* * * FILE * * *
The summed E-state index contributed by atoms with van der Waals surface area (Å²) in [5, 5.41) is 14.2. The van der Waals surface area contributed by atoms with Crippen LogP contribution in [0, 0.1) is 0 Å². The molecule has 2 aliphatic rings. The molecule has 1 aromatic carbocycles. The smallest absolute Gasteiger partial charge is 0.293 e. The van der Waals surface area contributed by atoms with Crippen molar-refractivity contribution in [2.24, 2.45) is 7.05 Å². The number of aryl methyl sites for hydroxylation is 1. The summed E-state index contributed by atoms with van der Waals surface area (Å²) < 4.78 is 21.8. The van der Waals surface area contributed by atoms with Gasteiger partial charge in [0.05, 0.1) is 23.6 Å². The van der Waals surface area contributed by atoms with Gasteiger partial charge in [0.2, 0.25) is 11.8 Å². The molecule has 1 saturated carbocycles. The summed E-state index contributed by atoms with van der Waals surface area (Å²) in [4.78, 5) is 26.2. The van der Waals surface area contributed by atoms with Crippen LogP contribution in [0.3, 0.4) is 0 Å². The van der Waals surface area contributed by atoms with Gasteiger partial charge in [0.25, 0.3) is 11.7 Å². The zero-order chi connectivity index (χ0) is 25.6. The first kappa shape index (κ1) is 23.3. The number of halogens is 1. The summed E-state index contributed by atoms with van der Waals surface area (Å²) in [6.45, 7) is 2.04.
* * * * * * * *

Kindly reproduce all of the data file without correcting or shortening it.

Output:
The summed E-state index contributed by atoms with van der Waals surface area (Å²) in [5, 5.41) is 14.2. The van der Waals surface area contributed by atoms with Crippen LogP contribution in [0, 0.1) is 0 Å². The molecule has 2 aliphatic rings. The molecule has 1 aromatic carbocycles. The smallest absolute Gasteiger partial charge is 0.293 e. The van der Waals surface area contributed by atoms with Crippen molar-refractivity contribution in [2.24, 2.45) is 7.05 Å². The number of aryl methyl sites for hydroxylation is 1. The summed E-state index contributed by atoms with van der Waals surface area (Å²) < 4.78 is 21.8. The van der Waals surface area contributed by atoms with Gasteiger partial charge in [0.05, 0.1) is 23.6 Å². The van der Waals surface area contributed by atoms with Gasteiger partial charge in [0.2, 0.25) is 11.8 Å². The molecule has 1 saturated carbocycles. The summed E-state index contributed by atoms with van der Waals surface area (Å²) in [4.78, 5) is 26.2. The van der Waals surface area contributed by atoms with Crippen LogP contribution in [0.3, 0.4) is 0 Å². The van der Waals surface area contributed by atoms with Gasteiger partial charge in [0.25, 0.3) is 11.7 Å². The zero-order chi connectivity index (χ0) is 25.6. The first kappa shape index (κ1) is 23.3. The number of halogens is 1. The summed E-state index contributed by atoms with van der Waals surface area (Å²) in [6.45, 7) is 2.04.